Westminster Catechism, either of two works, the Larger Westminster Catechism and the Shorter Westminster Catechism, used by English-speaking Presbyterians and by some Congregationalists and Baptists. Written by the Westminster Assembly, which met regularly from 1643 until 1649 during the English

  • Westminster College (college, Fulton, Missouri, United States)

    Fulton: Fulton is the seat of Westminster College (1851) and William Woods University (1870). At Westminster College, Sir Winston Churchill delivered his “Iron Curtain” speech on March 5, 1946. To commemorate the occasion, the college brought from London and reconstructed on its campus the 12th-century Church of St. Mary the Virgin,…

  • Westminster Confession (religion)

    Westminster Confession, confession of faith of English-speaking Presbyterians. It was produced by the Westminster Assembly, which was called together by the Long Parliament in 1643, during the English Civil War, and met regularly in Westminster Abbey until 1649. The confession was completed in

  • Westminster Kennel Club (American organization)

    Westminster Kennel Club Dog Show: …by the New York City-based Westminster Kennel Club (WKC). It is one of the country’s oldest continuously running sporting events, second only to the Kentucky Derby in longevity. The designation Best in Show, awarded since 1907, is considered the highest distinction in American dog competition.

  • Westminster Kennel Club Dog Show (dog show competition)

    Westminster Kennel Club Dog Show, leading U.S. dog show competition, held annually by the New York City-based Westminster Kennel Club (WKC). It is one of the country’s oldest continuously running sporting events, second only to the Kentucky Derby in longevity. The designation Best in Show, awarded

  • Westminster Palace (buildings, London, United Kingdom)

    Houses of Parliament, in the United Kingdom of Great Britain and Northern Ireland, the seat of the bicameral Parliament, including the House of Commons and the House of Lords. It is located on the left bank of the River Thames in the borough of Westminster, London. A royal palace was said to have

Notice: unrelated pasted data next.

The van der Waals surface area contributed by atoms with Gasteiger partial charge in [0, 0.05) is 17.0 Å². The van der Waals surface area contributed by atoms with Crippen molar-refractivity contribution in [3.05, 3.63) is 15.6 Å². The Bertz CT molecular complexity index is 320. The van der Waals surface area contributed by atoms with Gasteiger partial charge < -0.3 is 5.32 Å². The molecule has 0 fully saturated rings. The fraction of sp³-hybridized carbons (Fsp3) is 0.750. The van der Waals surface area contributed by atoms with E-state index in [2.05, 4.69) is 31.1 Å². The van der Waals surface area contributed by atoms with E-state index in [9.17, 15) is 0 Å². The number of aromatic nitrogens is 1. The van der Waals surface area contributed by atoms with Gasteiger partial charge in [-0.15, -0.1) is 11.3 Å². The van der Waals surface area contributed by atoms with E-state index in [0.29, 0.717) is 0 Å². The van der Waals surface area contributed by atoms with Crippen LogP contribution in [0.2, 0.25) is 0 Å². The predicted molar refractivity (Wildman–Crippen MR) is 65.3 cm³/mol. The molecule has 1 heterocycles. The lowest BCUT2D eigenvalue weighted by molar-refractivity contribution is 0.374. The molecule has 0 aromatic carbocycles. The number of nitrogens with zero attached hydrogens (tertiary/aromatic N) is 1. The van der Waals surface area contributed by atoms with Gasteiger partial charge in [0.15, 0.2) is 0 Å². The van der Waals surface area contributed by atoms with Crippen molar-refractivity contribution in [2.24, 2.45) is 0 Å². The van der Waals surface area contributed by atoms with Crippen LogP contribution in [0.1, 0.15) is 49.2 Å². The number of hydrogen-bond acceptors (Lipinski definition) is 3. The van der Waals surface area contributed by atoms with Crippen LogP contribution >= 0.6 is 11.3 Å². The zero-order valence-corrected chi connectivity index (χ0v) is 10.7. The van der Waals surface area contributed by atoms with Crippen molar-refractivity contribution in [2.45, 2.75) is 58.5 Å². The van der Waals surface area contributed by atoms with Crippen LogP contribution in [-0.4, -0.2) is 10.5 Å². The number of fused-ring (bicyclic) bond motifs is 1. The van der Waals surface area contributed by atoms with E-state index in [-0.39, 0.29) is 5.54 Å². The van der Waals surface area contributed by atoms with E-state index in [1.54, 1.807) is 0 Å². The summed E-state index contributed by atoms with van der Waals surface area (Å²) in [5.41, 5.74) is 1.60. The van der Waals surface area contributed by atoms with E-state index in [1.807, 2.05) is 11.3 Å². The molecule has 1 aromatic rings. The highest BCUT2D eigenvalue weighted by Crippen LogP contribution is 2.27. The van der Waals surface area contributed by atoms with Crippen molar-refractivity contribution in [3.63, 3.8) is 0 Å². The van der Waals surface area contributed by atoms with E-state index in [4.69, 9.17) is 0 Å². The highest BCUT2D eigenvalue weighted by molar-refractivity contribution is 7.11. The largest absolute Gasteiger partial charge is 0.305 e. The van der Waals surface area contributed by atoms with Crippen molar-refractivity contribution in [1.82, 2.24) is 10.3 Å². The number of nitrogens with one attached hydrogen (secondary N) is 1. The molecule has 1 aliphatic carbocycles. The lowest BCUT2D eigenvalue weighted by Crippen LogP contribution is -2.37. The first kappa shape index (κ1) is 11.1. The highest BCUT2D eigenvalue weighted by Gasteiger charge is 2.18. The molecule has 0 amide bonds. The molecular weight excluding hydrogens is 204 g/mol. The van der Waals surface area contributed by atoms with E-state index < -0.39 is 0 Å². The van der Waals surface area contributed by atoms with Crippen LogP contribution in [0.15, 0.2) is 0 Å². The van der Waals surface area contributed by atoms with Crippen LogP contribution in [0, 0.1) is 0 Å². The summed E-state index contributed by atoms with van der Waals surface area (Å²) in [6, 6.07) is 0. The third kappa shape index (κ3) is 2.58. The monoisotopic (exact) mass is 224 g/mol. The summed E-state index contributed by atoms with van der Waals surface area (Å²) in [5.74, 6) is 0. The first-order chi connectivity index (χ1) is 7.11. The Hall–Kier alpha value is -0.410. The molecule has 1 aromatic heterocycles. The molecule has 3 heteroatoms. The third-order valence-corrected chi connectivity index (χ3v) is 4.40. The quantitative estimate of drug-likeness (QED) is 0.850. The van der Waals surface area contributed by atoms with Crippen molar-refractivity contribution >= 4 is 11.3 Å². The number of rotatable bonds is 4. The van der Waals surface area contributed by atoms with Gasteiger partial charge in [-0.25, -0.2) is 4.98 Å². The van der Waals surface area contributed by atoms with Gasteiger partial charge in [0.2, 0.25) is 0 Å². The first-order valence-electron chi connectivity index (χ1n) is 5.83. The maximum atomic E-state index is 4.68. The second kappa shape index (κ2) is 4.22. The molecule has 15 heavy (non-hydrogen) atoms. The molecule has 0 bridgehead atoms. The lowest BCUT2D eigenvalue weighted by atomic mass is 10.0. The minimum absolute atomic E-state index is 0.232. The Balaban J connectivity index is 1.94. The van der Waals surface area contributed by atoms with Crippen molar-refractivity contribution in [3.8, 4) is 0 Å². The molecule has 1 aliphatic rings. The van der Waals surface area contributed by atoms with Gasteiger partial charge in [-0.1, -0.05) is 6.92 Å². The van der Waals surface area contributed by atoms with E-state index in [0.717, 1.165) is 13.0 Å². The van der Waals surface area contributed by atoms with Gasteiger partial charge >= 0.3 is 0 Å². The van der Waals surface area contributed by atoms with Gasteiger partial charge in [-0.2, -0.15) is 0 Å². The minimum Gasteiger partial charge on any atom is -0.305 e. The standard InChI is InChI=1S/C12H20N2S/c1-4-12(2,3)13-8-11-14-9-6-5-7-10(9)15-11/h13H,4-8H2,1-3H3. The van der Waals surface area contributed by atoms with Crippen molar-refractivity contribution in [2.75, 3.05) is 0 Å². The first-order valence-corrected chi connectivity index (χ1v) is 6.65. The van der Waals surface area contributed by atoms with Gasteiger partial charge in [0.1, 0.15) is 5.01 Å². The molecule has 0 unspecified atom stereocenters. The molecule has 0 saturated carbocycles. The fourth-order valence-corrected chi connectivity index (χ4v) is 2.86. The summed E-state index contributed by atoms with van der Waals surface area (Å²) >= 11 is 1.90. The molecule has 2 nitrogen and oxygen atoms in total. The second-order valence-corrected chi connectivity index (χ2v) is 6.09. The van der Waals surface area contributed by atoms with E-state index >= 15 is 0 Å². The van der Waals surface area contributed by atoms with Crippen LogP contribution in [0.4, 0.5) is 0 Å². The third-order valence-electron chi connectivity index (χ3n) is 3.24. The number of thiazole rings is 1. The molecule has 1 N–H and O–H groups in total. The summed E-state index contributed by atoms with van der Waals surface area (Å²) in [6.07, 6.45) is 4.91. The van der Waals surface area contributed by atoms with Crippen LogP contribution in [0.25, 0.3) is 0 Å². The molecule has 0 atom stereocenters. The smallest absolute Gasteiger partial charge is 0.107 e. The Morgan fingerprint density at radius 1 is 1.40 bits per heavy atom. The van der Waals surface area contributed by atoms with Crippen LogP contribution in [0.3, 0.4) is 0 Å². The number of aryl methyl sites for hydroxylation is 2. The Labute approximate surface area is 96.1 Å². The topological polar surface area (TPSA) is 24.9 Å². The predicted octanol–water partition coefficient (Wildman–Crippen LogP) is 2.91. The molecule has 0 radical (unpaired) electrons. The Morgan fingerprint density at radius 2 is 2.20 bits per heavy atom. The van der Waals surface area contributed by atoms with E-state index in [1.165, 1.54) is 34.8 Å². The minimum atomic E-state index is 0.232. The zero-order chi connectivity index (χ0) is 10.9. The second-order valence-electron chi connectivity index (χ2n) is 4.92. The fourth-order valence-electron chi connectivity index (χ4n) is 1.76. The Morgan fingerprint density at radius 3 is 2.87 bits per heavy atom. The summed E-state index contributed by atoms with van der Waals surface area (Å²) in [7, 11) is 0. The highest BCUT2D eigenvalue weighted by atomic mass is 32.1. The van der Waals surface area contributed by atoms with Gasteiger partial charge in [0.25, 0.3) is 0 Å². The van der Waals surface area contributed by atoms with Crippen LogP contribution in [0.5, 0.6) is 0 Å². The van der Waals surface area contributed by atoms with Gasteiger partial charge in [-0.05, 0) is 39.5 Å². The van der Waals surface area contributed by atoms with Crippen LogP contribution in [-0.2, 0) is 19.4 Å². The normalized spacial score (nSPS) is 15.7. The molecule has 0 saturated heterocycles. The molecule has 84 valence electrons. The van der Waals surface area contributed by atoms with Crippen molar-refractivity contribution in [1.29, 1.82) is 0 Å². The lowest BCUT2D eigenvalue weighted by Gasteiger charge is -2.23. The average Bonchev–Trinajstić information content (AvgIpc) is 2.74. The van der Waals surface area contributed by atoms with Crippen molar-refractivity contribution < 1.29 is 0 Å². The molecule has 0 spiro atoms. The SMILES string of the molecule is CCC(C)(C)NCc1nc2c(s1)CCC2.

• Westminster Psalter (medieval work)

    Western painting: Late 12th century: …enthroned Christ in the contemporary Westminster Psalter seems to have left the 12th century far behind. This is pure Early Gothic painting.

  • Westminster Quarters (work by Crotch)

    bell chime: …English-speaking countries is the “Westminster Quarters” (originally “Cambridge Quarters”), consisting of the four notes E–D–C–G in various combination each quarter hour. Composed at Cambridge University by an organ student, William Crotch, for use with the new clock at Great St. Mary’s Church, in 1793, its subsequent use in the…

  • Westminster Review, The (British periodical)

    Sir John Bowring: …economist Jeremy Bentham started the Westminster Review in 1824 as a vehicle for the views of English radicals, Bowring became coeditor of the publication, and he subsequently took over its entire management. From the 1820s on he published studies in and translations of the literatures of eastern Europe and also…

  • Westminster School (school, London, United Kingdom)

    Westminster School, distinguished public (privately endowed) school near Westminster Abbey in the borough of Westminster, London. It originated as a charity school (1179) founded by Benedictine monks. In 1540 Henry VIII made it secular, and in 1560 it was refounded by Elizabeth I and extensively

  • Westminster Theological Seminary (seminary, Philadelphia, Pennsylvania, United States)

    John Gresham Machen: …Protestantism, and he helped found Westminster Theological Seminary in Philadelphia. Ordained a Presbyterian minister in 1914, Machen was suspended from the ministry by the General Assembly of the Presbyterian Church, U.S.A., for his opposition to modern liberal revision of the 17th-century English Presbyterian creed, the Westminster Confession. Following his suspension…

  • Westminster, City of (borough, London, United Kingdom)

    City of Westminster, inner borough of London, England. It lies on the north bank of the River Thames at the heart of London’s West End. The City of Westminster is flanked to the west by Kensington and Chelsea and to the east by the City of London. It belongs to the historic county of Middlesex. The

  • Westminster, Palace of (buildings, London, United Kingdom)

    Houses of Parliament, in the United Kingdom of Great Britain and Northern Ireland, the seat of the bicameral Parliament, including the House of Commons and the House of Lords. It is located on the left bank of the River Thames in the borough of Westminster, London. A royal palace was said to have

  • Westminster, Provisions of (England [1259])

    United Kingdom: Simon de Montfort and the Barons’ War: As a result the Provisions of Westminster were duly published, comprising detailed legal measures that in many cases were in the interests of the knightly class.